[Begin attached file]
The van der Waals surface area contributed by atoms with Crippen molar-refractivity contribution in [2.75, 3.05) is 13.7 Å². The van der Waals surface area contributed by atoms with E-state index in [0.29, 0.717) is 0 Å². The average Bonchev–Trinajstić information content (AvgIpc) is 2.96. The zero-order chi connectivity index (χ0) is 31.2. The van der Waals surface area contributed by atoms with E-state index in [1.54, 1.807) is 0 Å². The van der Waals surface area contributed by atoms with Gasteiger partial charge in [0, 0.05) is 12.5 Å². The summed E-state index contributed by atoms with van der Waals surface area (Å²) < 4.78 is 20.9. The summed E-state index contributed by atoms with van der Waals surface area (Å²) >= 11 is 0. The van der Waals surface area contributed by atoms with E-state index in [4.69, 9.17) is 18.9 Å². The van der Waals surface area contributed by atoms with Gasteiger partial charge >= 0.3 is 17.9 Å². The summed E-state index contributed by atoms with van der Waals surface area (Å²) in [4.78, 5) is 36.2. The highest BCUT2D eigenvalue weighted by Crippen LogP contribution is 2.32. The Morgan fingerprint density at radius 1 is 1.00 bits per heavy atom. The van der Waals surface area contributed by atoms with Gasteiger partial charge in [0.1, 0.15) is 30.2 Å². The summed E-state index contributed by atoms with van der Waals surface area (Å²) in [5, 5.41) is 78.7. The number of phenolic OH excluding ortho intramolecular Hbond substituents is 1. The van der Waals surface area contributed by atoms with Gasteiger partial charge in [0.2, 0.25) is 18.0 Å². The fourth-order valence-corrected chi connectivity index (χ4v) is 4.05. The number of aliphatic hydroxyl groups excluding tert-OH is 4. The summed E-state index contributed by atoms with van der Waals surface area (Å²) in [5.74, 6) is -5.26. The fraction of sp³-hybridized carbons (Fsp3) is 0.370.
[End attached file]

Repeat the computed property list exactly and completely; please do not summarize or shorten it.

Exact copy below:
The van der Waals surface area contributed by atoms with Crippen molar-refractivity contribution in [2.75, 3.05) is 13.7 Å². The van der Waals surface area contributed by atoms with E-state index in [0.29, 0.717) is 0 Å². The average Bonchev–Trinajstić information content (AvgIpc) is 2.96. The zero-order chi connectivity index (χ0) is 31.2. The van der Waals surface area contributed by atoms with E-state index in [1.54, 1.807) is 0 Å². The van der Waals surface area contributed by atoms with Gasteiger partial charge in [0, 0.05) is 12.5 Å². The summed E-state index contributed by atoms with van der Waals surface area (Å²) < 4.78 is 20.9. The summed E-state index contributed by atoms with van der Waals surface area (Å²) >= 11 is 0. The van der Waals surface area contributed by atoms with E-state index in [4.69, 9.17) is 18.9 Å². The van der Waals surface area contributed by atoms with Gasteiger partial charge >= 0.3 is 17.9 Å². The summed E-state index contributed by atoms with van der Waals surface area (Å²) in [4.78, 5) is 36.2. The highest BCUT2D eigenvalue weighted by Crippen LogP contribution is 2.32. The Morgan fingerprint density at radius 1 is 1.00 bits per heavy atom. The van der Waals surface area contributed by atoms with Gasteiger partial charge in [0.1, 0.15) is 30.2 Å². The summed E-state index contributed by atoms with van der Waals surface area (Å²) in [5, 5.41) is 78.7. The number of phenolic OH excluding ortho intramolecular Hbond substituents is 1. The van der Waals surface area contributed by atoms with Gasteiger partial charge in [0.2, 0.25) is 18.0 Å². The fourth-order valence-corrected chi connectivity index (χ4v) is 4.05. The number of aliphatic hydroxyl groups excluding tert-OH is 4. The summed E-state index contributed by atoms with van der Waals surface area (Å²) in [5.74, 6) is -5.26. The fraction of sp³-hybridized carbons (Fsp3) is 0.370.